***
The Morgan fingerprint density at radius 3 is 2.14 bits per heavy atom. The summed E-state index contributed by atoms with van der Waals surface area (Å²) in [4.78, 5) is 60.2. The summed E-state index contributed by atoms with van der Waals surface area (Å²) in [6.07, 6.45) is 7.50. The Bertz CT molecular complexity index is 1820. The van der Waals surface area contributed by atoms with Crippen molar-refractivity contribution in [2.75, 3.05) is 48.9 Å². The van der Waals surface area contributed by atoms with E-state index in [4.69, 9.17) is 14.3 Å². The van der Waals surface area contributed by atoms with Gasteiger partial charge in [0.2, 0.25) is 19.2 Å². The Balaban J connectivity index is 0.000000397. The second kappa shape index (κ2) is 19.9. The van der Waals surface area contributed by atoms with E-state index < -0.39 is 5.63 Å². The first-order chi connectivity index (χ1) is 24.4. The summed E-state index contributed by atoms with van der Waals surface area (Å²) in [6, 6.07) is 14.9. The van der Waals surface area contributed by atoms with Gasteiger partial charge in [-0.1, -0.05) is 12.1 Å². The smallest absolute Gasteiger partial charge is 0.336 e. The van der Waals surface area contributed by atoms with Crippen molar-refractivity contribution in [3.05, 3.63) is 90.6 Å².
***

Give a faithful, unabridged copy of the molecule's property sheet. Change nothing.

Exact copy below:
The Morgan fingerprint density at radius 3 is 2.14 bits per heavy atom. The summed E-state index contributed by atoms with van der Waals surface area (Å²) in [4.78, 5) is 60.2. The summed E-state index contributed by atoms with van der Waals surface area (Å²) in [6.07, 6.45) is 7.50. The Bertz CT molecular complexity index is 1820. The van der Waals surface area contributed by atoms with Crippen molar-refractivity contribution in [2.75, 3.05) is 48.9 Å². The van der Waals surface area contributed by atoms with E-state index in [4.69, 9.17) is 14.3 Å². The van der Waals surface area contributed by atoms with Gasteiger partial charge in [0.2, 0.25) is 19.2 Å². The Balaban J connectivity index is 0.000000397. The second kappa shape index (κ2) is 19.9. The van der Waals surface area contributed by atoms with E-state index < -0.39 is 5.63 Å². The first-order chi connectivity index (χ1) is 24.4. The summed E-state index contributed by atoms with van der Waals surface area (Å²) in [6, 6.07) is 14.9. The van der Waals surface area contributed by atoms with Gasteiger partial charge in [-0.1, -0.05) is 12.1 Å². The smallest absolute Gasteiger partial charge is 0.336 e. The van der Waals surface area contributed by atoms with Crippen molar-refractivity contribution in [3.05, 3.63) is 90.6 Å².